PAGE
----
“I Can’t be You” is a great track. Could you tell me about how it came together and how it’s taken on a different meaning since its release?

“I Can’t Be You” is a frustration anthem when it comes to people having expectations of you. Specifically, with a romantic partner. At the time I was dating a person who was very controlling and wanted me to act, perform, and be a certain way at all times. There was definitely some emotional abuse involved, and I started to get sick, and then more sick until it was unbearable and I wound up in the hospital. What better than to write a ballad about it? The funny thing is the writing for this song began months before I wound up in hospital… so it’s kind of like a chronological map of my mental demise. I don’t know about you but for most songs I write, the meanings always change. I feel like songs kind of foretell the future a bit, in the sense that their shifting messages are dependent on the circumstances of the time. I feel this communication across time so unique to music alone…like when I saw Arrival (that awesome sci-fi movie) for the first time, and they introduced us to the Heptapods and their logogram language – a language that is expressed through time and space – I couldn’t help but think about music the same way. Although the words still hold their meaning, your application and observation of the words can change.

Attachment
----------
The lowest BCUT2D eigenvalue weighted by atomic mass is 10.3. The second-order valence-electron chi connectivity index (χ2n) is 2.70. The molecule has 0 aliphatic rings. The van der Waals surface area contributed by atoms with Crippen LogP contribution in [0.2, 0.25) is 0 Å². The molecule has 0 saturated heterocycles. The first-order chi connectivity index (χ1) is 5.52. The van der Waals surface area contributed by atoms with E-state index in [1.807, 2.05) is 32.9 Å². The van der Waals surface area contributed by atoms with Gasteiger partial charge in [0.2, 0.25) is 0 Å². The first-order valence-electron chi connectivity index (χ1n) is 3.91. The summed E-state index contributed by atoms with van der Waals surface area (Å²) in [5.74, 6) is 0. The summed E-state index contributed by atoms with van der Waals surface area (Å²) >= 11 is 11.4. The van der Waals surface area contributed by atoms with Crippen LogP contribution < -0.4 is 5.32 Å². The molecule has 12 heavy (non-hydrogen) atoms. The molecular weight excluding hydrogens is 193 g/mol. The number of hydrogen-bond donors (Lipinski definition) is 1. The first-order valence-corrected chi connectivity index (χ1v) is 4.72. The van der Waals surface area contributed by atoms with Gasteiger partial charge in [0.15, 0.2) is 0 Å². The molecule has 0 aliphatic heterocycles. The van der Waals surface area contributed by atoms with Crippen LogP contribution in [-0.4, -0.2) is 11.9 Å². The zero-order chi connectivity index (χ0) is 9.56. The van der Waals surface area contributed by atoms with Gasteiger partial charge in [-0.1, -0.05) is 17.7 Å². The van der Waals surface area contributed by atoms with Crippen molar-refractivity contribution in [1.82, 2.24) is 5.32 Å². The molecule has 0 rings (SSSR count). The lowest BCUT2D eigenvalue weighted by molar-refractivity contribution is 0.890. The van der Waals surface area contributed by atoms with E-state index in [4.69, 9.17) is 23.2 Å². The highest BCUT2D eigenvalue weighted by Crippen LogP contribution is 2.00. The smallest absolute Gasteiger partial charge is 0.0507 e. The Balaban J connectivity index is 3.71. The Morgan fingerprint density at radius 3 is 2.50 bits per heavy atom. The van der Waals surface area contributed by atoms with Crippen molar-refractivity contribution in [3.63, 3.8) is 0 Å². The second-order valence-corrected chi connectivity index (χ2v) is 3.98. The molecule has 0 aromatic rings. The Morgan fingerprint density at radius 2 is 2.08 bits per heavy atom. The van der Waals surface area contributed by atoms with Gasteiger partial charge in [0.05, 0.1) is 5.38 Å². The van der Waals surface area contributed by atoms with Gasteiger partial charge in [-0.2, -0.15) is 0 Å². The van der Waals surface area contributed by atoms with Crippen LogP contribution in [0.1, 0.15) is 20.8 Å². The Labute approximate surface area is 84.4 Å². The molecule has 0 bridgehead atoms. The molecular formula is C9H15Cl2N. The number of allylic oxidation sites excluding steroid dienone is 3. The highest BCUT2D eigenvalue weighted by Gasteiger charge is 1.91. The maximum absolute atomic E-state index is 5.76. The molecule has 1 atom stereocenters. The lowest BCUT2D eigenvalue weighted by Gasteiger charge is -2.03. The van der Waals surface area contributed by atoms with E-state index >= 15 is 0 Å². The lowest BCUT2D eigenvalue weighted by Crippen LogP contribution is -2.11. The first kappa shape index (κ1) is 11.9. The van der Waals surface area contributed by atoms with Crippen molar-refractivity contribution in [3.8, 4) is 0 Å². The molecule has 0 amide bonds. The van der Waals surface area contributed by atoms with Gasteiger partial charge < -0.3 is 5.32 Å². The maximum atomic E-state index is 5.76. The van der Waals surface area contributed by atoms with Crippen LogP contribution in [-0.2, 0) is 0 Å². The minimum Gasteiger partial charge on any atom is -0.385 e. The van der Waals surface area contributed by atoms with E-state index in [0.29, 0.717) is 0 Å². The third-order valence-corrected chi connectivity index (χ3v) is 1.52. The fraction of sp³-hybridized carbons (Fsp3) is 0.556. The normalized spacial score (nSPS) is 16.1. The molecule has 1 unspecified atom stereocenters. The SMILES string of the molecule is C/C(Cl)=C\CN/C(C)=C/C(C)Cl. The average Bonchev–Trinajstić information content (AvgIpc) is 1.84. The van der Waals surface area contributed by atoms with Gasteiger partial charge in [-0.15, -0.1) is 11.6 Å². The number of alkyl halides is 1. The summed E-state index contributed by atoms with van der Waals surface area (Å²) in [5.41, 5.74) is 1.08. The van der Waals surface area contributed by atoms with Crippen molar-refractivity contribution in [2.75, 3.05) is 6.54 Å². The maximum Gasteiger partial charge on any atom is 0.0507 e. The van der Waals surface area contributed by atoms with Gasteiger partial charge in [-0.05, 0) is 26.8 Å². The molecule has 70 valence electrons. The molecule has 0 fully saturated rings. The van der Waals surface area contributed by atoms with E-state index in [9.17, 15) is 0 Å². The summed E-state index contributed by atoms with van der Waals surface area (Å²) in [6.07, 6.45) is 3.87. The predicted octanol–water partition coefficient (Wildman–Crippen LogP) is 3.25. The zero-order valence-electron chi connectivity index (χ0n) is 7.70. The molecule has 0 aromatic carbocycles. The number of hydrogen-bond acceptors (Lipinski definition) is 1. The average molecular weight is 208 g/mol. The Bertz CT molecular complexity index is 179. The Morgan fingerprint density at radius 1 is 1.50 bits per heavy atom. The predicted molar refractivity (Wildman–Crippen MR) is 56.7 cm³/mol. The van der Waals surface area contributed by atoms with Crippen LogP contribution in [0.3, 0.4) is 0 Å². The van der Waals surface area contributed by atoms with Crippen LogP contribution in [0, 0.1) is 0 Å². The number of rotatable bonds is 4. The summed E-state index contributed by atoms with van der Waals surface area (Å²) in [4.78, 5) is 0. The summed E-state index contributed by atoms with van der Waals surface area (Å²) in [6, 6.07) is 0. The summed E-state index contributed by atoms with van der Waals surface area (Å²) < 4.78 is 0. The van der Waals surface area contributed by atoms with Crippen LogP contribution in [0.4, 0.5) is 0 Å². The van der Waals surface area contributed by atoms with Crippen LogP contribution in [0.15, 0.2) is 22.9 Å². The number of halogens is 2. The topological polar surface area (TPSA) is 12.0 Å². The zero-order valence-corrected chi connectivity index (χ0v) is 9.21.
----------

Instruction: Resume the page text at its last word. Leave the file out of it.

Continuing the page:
You create this beautiful ‘wall of sound’ with your music. It’s dreamy and ethereal. How did you develop your sound?